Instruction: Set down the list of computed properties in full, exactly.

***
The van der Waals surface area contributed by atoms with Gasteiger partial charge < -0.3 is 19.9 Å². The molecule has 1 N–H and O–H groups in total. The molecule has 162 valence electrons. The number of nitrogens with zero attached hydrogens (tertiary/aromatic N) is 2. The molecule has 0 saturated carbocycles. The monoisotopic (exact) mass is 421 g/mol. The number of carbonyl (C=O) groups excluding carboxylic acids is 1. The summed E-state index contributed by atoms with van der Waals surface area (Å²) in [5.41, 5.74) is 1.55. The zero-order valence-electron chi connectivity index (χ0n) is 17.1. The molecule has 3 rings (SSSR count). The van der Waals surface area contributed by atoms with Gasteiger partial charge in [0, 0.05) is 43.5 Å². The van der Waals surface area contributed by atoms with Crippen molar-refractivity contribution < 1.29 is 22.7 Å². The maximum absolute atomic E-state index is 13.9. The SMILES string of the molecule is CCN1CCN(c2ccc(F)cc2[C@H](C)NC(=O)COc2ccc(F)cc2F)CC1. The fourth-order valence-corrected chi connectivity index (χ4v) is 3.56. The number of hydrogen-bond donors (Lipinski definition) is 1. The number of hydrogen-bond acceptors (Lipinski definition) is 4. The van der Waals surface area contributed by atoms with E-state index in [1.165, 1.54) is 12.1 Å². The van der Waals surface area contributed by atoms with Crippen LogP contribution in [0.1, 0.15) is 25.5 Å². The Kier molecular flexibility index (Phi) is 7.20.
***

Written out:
The van der Waals surface area contributed by atoms with Gasteiger partial charge < -0.3 is 19.9 Å². The molecule has 1 N–H and O–H groups in total. The molecule has 162 valence electrons. The number of nitrogens with zero attached hydrogens (tertiary/aromatic N) is 2. The molecule has 0 saturated carbocycles. The monoisotopic (exact) mass is 421 g/mol. The number of carbonyl (C=O) groups excluding carboxylic acids is 1. The summed E-state index contributed by atoms with van der Waals surface area (Å²) in [5.41, 5.74) is 1.55. The zero-order valence-electron chi connectivity index (χ0n) is 17.1. The molecule has 3 rings (SSSR count). The van der Waals surface area contributed by atoms with Gasteiger partial charge in [0, 0.05) is 43.5 Å². The van der Waals surface area contributed by atoms with Crippen molar-refractivity contribution < 1.29 is 22.7 Å². The maximum absolute atomic E-state index is 13.9. The SMILES string of the molecule is CCN1CCN(c2ccc(F)cc2[C@H](C)NC(=O)COc2ccc(F)cc2F)CC1. The fourth-order valence-corrected chi connectivity index (χ4v) is 3.56. The number of hydrogen-bond donors (Lipinski definition) is 1. The number of hydrogen-bond acceptors (Lipinski definition) is 4. The van der Waals surface area contributed by atoms with E-state index in [1.165, 1.54) is 12.1 Å². The van der Waals surface area contributed by atoms with Crippen LogP contribution in [0.1, 0.15) is 25.5 Å². The Kier molecular flexibility index (Phi) is 7.20.